8. niallohagan
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    niallohagan Member

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    Im aiming for around 100k words for my first draft
     
  9. mammamaia
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    mammamaia nit-picker-in-chief Contributor

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    welcome aboard, d&g!

    as noted above, 80-100k is what most publishers of adult fiction prefer in a first novel by a new and unknown writer...

    and if for the YA market, 40k to around 75k, depending on whether it's aimed at the lower or upper half of the age range...

    if i understand what you say, then you have 9 more chapters to write, which will have you ending up with a 22k +/- word ms... and that puts it squarely in the novella category, making it hard to impossible to find a paying publisher willing to take it on, since it's way too long for a magazine and way too short for a novel, if aimed at the adult market... and still way too short even for YA...

    so it looks to me like you are faced with the task of either cutting it down to 5-7k for a publishable short story, or expanding it to full novel size... unless you want to self-publish it as an e-book...

    hope this helps...

    love and hugs, maia
     
  10. chicagoliz
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    chicagoliz Contributing Member Contributor

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    While it's good to know, as a guideline, how many words are in most "typical" novels (which, as stated above, is roughly 80K-120K, with some particularly wordy and long tomes going on for 200K or even more -- NOT really allowed for a first time novelist, but more leniency is accorded to established authors with publishing cred), you really shouldn't worry about making your story any particular length. You should write the story that's in you and as it emerges while you're writing it. However long it ends up is how long it is, whether that makes it a novel, short story, or novella.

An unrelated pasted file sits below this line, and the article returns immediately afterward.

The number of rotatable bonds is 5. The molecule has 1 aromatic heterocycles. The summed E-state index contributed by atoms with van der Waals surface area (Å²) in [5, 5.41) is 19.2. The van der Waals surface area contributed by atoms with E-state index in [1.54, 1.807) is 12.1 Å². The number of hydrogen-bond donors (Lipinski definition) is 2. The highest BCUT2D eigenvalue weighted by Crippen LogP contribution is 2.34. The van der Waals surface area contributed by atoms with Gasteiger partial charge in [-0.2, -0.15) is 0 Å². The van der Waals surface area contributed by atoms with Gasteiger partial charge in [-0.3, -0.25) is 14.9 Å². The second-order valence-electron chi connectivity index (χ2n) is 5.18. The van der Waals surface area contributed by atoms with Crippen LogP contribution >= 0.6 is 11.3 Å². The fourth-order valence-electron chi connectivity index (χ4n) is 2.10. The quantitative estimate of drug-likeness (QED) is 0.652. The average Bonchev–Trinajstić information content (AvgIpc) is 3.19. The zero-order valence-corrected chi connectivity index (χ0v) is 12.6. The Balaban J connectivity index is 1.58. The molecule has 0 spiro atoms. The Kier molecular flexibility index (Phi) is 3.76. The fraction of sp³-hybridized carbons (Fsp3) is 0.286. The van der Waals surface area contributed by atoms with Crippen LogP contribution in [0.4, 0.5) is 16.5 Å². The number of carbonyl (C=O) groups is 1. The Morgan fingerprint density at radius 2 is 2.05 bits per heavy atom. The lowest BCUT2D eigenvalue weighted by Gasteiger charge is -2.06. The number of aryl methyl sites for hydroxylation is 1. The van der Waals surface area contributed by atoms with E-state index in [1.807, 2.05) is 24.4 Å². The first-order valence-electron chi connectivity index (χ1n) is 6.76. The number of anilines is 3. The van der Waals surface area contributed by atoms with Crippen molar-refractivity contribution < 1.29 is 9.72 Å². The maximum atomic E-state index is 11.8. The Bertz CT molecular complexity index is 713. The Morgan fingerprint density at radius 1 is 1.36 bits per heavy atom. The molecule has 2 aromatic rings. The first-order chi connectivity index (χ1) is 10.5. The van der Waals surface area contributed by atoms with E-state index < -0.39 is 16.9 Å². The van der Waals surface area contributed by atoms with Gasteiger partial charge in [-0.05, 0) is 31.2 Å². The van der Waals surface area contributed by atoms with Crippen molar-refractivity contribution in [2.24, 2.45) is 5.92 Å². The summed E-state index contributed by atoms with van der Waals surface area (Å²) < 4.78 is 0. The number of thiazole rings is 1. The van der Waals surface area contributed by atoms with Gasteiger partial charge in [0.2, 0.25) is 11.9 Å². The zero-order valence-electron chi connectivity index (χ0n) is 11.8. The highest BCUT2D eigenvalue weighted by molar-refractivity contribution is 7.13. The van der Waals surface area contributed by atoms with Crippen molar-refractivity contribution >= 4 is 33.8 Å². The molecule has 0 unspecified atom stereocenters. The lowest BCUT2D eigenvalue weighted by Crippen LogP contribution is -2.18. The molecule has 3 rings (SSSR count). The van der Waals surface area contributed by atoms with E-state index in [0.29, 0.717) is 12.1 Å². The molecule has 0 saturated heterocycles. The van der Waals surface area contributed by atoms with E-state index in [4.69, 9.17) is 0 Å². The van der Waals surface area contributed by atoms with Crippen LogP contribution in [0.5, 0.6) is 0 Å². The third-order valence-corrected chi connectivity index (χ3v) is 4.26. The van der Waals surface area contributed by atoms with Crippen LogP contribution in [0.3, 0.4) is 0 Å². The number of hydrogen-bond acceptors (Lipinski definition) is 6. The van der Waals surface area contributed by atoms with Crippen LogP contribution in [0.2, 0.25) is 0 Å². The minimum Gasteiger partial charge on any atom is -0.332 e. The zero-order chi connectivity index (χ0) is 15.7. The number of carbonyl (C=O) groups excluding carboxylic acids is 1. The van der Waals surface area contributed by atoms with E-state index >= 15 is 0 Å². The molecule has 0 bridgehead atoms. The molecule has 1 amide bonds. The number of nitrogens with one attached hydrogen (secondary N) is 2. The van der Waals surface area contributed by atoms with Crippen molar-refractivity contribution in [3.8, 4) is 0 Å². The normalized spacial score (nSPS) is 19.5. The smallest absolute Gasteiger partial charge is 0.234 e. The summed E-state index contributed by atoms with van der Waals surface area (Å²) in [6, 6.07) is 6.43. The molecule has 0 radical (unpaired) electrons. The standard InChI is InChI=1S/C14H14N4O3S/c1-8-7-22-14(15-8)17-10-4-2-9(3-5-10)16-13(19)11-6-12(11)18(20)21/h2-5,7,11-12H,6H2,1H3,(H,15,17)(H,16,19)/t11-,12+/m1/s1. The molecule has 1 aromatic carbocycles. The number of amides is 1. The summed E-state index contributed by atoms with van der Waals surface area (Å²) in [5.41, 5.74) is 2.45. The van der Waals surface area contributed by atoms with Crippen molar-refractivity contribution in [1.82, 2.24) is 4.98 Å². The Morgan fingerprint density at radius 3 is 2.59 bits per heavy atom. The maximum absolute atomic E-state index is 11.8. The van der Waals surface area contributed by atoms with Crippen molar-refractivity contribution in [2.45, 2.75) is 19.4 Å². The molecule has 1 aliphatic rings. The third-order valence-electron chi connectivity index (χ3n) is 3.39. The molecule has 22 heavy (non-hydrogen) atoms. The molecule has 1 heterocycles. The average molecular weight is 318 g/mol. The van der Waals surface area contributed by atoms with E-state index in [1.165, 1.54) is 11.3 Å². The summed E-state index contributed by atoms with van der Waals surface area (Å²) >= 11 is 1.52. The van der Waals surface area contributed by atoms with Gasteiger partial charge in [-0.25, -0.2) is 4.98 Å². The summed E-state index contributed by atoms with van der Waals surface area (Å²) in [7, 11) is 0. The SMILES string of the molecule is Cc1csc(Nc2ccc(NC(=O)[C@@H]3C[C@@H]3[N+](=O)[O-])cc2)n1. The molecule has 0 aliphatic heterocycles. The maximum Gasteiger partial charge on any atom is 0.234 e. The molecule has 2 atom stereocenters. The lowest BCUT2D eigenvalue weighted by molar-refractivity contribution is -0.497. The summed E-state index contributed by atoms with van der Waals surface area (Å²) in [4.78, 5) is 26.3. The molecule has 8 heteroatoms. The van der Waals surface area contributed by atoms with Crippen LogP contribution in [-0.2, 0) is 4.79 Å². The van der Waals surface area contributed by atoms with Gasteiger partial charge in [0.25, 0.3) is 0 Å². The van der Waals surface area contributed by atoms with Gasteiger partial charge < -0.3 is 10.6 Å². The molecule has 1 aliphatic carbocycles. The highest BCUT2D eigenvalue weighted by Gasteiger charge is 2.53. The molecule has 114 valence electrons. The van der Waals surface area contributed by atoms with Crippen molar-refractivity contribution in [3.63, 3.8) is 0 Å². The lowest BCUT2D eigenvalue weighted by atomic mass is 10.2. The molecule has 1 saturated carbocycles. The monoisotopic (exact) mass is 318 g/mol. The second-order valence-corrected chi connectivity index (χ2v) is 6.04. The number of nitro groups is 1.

As you write your story, I suspect more issues will emerge, and your word count will increase naturally.
     
  11. iWant iStrive
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    iWant iStrive Member

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    I would say about 80k is a reasonable initial goal
     
  12. funkybassmannick
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    funkybassmannick Contributing Member

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    Generally, the market calls for novels or short stories, but that doesn't mean it's impossible to publish a novella. There are a lot of "rules" for publishing, especially your debut work, but any of them can be broken so long as it works for your story. For example, author Brandon Sanderson's first published work was over 250k! The length worked for his story.

    But really, you shouldn't be writing to be published, anyway. You should be writing to be a better writer. Write your story as long or short as it needs to be. Make your story the best version of itself, however long or short it needs to be. If you do find that you can't publish it because of its length, write a novel and get that one published. Published authors (going the traditional route, not usually self-published) get a lot more freedom to break the "rules," and it'll be easier to get this story published.
     
  13. DeathandGrim
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    DeathandGrim Contributing Member